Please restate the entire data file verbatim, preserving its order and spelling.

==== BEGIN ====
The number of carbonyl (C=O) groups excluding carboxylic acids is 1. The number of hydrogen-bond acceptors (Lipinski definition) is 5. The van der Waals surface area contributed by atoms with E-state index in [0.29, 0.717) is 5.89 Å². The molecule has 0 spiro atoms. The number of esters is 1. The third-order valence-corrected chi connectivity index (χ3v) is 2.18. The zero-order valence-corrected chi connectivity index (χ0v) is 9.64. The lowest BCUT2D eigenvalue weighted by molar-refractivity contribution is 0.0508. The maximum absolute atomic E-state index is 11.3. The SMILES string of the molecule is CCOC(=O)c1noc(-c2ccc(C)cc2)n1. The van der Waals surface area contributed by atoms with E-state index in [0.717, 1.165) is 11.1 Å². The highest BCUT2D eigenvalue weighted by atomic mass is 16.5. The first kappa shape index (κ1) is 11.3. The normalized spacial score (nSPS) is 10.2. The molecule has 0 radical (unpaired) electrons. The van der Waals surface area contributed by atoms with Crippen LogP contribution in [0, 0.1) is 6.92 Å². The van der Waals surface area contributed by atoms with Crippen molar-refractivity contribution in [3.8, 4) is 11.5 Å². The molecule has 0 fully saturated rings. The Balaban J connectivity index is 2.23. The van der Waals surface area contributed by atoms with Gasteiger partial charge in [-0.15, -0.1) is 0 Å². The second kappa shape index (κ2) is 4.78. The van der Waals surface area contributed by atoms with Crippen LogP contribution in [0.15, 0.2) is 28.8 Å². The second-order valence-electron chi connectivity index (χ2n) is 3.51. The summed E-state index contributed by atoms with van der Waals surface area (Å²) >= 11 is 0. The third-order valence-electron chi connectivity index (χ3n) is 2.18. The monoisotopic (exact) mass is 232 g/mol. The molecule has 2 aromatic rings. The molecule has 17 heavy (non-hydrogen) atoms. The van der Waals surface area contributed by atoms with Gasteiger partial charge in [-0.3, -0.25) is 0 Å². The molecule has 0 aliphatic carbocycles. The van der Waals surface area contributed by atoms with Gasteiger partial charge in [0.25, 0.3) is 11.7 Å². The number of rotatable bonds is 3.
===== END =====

The number of carbonyl (C=O) groups excluding carboxylic acids is 1. The number of hydrogen-bond acceptors (Lipinski definition) is 5. The van der Waals surface area contributed by atoms with E-state index in [0.29, 0.717) is 5.89 Å². The molecule has 0 spiro atoms. The number of esters is 1. The third-order valence-corrected chi connectivity index (χ3v) is 2.18. The zero-order valence-corrected chi connectivity index (χ0v) is 9.64. The lowest BCUT2D eigenvalue weighted by molar-refractivity contribution is 0.0508. The maximum absolute atomic E-state index is 11.3. The SMILES string of the molecule is CCOC(=O)c1noc(-c2ccc(C)cc2)n1. The van der Waals surface area contributed by atoms with E-state index in [0.717, 1.165) is 11.1 Å². The highest BCUT2D eigenvalue weighted by atomic mass is 16.5. The first kappa shape index (κ1) is 11.3. The normalized spacial score (nSPS) is 10.2. The molecule has 0 radical (unpaired) electrons. The van der Waals surface area contributed by atoms with Crippen LogP contribution in [0, 0.1) is 6.92 Å². The van der Waals surface area contributed by atoms with Crippen molar-refractivity contribution in [3.8, 4) is 11.5 Å². The molecule has 0 fully saturated rings. The Balaban J connectivity index is 2.23. The van der Waals surface area contributed by atoms with Gasteiger partial charge in [-0.15, -0.1) is 0 Å². The second kappa shape index (κ2) is 4.78. The van der Waals surface area contributed by atoms with Crippen LogP contribution in [0.15, 0.2) is 28.8 Å². The second-order valence-electron chi connectivity index (χ2n) is 3.51. The summed E-state index contributed by atoms with van der Waals surface area (Å²) >= 11 is 0. The third-order valence-electron chi connectivity index (χ3n) is 2.18. The monoisotopic (exact) mass is 232 g/mol. The molecule has 2 aromatic rings. The molecule has 17 heavy (non-hydrogen) atoms. The van der Waals surface area contributed by atoms with Gasteiger partial charge in [-0.3, -0.25) is 0 Å². The molecule has 0 aliphatic carbocycles. The van der Waals surface area contributed by atoms with Gasteiger partial charge in [0.25, 0.3) is 11.7 Å². The number of rotatable bonds is 3.